You never, ever, see one of these displayed.

But you see quite a lot of these.

There doesn't seem much point in the scheme if the outcomes aren't public - or do we conclude that no sticker means they are too embarrassed to tell us their rating?

Monday, September 02, 2013

Ghost website

Clicking on a link in an old document, I accidentally discovered that our old website from around 2001 is still there, sitting on a server somewhere - not sure where exactly.

Still doing the same kind of stuff - consistent or just unimaginative? Don't answer that.

Thursday, August 22, 2013

Really? That's what you think?

Heard in a meeting where we were discussing local authority forms:
"The trouble is that you keeping thinking about the users and their problems, and not about us".

Good sign writer

Thanks to Cheryl Stephens for the link to this story in the Vancouver Sun. Cheryl runs the very active and useful Plain Language Advocates LinkedIn group.

Sunday, August 11, 2013

No reply

I just made a donation online to Macmillan Cancer Care in memory of an old friend who died recently. The small print says that they'll put me on a mailing list and send me stuff, unless I write to ask them not to.

Thinking that I get enough charity mail already, I emailed them to ask them not to communicate. So I did enjoy their reply, from one of those 'no reply@' email addresses:

"Thank you very much for contacting Macmillan.  A member of the Supporter Donations team will be in touch with you within 2 working days."

Wednesday, June 12, 2013

Défense de Tintin

I've heard Tintin is a little out of style these days, and not politically correct. He's definitely not welcome in this park in Paris.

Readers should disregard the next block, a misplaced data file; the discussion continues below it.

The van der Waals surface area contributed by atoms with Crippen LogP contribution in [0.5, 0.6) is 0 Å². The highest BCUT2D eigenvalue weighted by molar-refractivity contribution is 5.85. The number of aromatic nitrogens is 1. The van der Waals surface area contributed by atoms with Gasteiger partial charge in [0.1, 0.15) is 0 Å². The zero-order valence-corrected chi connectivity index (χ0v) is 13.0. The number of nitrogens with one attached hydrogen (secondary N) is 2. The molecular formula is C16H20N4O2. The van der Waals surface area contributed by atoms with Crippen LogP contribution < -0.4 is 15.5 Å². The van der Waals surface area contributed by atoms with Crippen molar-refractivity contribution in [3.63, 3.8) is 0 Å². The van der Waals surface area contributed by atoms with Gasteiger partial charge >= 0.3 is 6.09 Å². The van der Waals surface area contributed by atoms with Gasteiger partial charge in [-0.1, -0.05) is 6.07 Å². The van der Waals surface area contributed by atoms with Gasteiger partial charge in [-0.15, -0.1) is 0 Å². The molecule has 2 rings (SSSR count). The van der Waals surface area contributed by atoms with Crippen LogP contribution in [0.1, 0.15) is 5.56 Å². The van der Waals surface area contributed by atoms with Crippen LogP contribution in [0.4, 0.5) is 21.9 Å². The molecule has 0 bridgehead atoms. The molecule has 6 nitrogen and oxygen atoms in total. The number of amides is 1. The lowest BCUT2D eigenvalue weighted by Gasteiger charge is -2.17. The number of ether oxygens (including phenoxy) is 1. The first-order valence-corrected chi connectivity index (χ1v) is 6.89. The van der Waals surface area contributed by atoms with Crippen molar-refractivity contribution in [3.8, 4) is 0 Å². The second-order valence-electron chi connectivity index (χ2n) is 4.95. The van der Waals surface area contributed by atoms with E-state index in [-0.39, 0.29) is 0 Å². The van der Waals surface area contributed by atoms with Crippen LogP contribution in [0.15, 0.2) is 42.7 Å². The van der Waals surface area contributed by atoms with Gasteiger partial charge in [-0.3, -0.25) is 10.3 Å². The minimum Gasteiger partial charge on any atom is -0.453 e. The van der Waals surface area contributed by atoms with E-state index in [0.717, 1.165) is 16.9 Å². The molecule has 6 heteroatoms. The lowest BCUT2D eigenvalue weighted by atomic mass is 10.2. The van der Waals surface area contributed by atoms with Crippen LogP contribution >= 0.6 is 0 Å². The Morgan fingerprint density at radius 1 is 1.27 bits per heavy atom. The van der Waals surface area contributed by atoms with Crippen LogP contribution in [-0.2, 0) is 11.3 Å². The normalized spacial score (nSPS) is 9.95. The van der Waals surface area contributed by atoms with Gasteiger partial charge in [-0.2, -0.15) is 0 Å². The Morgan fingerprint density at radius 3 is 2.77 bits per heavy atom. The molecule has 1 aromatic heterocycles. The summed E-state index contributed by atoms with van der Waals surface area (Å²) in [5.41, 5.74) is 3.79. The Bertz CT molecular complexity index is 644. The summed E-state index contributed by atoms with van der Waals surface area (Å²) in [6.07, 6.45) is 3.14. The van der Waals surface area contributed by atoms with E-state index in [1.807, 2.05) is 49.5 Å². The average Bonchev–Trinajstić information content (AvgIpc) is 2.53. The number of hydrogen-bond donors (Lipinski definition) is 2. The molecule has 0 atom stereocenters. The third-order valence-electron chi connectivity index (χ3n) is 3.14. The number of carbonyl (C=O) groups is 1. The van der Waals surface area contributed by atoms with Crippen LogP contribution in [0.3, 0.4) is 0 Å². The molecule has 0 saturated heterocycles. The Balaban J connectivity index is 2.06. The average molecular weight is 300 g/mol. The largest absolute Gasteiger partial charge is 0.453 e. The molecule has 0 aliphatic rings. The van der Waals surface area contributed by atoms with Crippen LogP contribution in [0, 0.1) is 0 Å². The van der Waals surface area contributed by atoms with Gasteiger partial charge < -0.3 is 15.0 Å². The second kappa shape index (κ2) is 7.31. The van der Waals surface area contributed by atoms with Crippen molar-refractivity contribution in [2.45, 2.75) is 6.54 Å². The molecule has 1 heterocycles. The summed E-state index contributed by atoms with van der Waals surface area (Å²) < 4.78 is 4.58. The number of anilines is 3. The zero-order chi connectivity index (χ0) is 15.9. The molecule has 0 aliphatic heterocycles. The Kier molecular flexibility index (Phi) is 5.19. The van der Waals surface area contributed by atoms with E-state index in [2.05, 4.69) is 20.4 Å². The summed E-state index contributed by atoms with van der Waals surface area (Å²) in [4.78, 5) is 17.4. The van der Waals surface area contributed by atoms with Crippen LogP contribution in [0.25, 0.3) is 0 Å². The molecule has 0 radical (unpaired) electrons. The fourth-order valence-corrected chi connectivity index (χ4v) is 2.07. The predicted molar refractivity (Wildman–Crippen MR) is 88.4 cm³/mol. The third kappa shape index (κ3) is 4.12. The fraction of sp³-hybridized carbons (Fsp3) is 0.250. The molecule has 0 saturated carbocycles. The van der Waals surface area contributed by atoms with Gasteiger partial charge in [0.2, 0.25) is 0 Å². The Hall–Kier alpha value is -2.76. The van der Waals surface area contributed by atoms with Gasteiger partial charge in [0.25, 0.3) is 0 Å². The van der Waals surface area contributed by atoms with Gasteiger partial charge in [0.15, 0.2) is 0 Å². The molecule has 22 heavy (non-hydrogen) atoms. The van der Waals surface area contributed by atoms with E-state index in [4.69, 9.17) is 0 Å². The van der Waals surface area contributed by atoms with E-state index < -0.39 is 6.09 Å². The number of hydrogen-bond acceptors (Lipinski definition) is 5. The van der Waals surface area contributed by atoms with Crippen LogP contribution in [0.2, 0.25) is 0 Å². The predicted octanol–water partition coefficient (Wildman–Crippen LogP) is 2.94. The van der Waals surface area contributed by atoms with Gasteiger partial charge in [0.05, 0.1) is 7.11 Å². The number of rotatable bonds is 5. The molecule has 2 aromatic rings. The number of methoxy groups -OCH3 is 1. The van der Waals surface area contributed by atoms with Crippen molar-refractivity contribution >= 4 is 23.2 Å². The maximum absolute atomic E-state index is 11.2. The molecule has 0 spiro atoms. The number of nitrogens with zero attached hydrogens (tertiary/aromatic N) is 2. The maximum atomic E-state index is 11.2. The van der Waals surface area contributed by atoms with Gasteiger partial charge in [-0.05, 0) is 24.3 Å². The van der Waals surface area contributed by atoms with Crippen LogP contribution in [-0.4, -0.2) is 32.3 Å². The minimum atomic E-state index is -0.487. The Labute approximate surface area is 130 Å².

Tuesday, April 09, 2013

Direction of travel

Some trains on the Hong Kong metro have diagrams like this: the remaining stations on your journey light up (in this case, Mong Kok, Prince Edward and Sham Shui Po) and one set of directional arrows ripple round to show you the direction of travel. There is also a light (not in this photo) to tell you which side the doors will open at the next station. Nice one. 

Sunday, April 07, 2013

iPhoto's new goddess recognition feature

iPhoto likes to spot faces, and put a name to them. So I need to tell it this is the Goddess of Mercy from the temple at Repulse Bay, Hong Kong.

Step forward

You see this sign quite a lot in China, but it's nothing to do with the 5 year plan. At least you see it a lot if you are male, because it's found on urinals.

Showing and saying

On our recent visit to China, I kept noticing Chinese characters that seem to depict what they say. I think I'm right in saying that 'entrance' is written using characters that both look like and mean 'person' and 'gate' (literally, 'mouth', I was told).

But apparently it's just coincidence that the first character below looks like a toilet...

Here's the corresponding icon for Exit. Almost a new ideogram in itself.

You know where you are on the Great Wall of China

And some things you can't do in Beijing

More things you can't do in Hong Kong